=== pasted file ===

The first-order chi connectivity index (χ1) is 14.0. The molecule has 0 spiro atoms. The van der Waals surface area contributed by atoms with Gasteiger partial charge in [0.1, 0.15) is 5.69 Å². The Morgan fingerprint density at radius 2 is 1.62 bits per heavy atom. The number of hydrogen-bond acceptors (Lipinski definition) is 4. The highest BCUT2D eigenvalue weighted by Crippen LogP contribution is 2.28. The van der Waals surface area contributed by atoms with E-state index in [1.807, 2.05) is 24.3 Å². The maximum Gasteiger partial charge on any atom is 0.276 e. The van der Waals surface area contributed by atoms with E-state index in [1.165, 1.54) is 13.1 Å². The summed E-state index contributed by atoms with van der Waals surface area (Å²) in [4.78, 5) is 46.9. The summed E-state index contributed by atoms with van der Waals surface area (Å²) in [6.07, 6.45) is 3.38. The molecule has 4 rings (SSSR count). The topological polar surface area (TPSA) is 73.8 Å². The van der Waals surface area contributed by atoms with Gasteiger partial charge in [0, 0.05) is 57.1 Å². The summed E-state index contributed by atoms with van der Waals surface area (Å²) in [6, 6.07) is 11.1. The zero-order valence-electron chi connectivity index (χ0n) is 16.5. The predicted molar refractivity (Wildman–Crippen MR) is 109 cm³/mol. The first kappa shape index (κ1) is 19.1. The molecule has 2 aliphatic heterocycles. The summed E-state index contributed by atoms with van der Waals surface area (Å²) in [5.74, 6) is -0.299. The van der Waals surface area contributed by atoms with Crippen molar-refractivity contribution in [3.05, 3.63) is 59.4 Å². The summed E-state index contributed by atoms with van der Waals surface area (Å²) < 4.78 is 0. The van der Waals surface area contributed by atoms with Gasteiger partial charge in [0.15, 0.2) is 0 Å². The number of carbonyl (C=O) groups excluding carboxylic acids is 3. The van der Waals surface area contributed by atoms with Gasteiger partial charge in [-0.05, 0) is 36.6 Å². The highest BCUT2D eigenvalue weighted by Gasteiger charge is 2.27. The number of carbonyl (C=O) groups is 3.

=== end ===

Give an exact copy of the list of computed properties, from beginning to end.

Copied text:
The first-order chi connectivity index (χ1) is 14.0. The molecule has 0 spiro atoms. The van der Waals surface area contributed by atoms with Gasteiger partial charge in [0.1, 0.15) is 5.69 Å². The Morgan fingerprint density at radius 2 is 1.62 bits per heavy atom. The number of hydrogen-bond acceptors (Lipinski definition) is 4. The highest BCUT2D eigenvalue weighted by Crippen LogP contribution is 2.28. The van der Waals surface area contributed by atoms with E-state index in [1.807, 2.05) is 24.3 Å². The maximum Gasteiger partial charge on any atom is 0.276 e. The van der Waals surface area contributed by atoms with E-state index in [1.165, 1.54) is 13.1 Å². The summed E-state index contributed by atoms with van der Waals surface area (Å²) in [4.78, 5) is 46.9. The summed E-state index contributed by atoms with van der Waals surface area (Å²) in [6.07, 6.45) is 3.38. The molecule has 4 rings (SSSR count). The topological polar surface area (TPSA) is 73.8 Å². The van der Waals surface area contributed by atoms with Gasteiger partial charge in [0, 0.05) is 57.1 Å². The summed E-state index contributed by atoms with van der Waals surface area (Å²) in [6, 6.07) is 11.1. The zero-order valence-electron chi connectivity index (χ0n) is 16.5. The predicted molar refractivity (Wildman–Crippen MR) is 109 cm³/mol. The first kappa shape index (κ1) is 19.1. The molecule has 2 aliphatic heterocycles. The summed E-state index contributed by atoms with van der Waals surface area (Å²) in [5.74, 6) is -0.299. The van der Waals surface area contributed by atoms with Crippen molar-refractivity contribution in [3.05, 3.63) is 59.4 Å². The summed E-state index contributed by atoms with van der Waals surface area (Å²) < 4.78 is 0. The van der Waals surface area contributed by atoms with Gasteiger partial charge in [0.15, 0.2) is 0 Å². The number of carbonyl (C=O) groups excluding carboxylic acids is 3. The van der Waals surface area contributed by atoms with Gasteiger partial charge in [-0.05, 0) is 36.6 Å². The highest BCUT2D eigenvalue weighted by Gasteiger charge is 2.27. The number of carbonyl (C=O) groups is 3.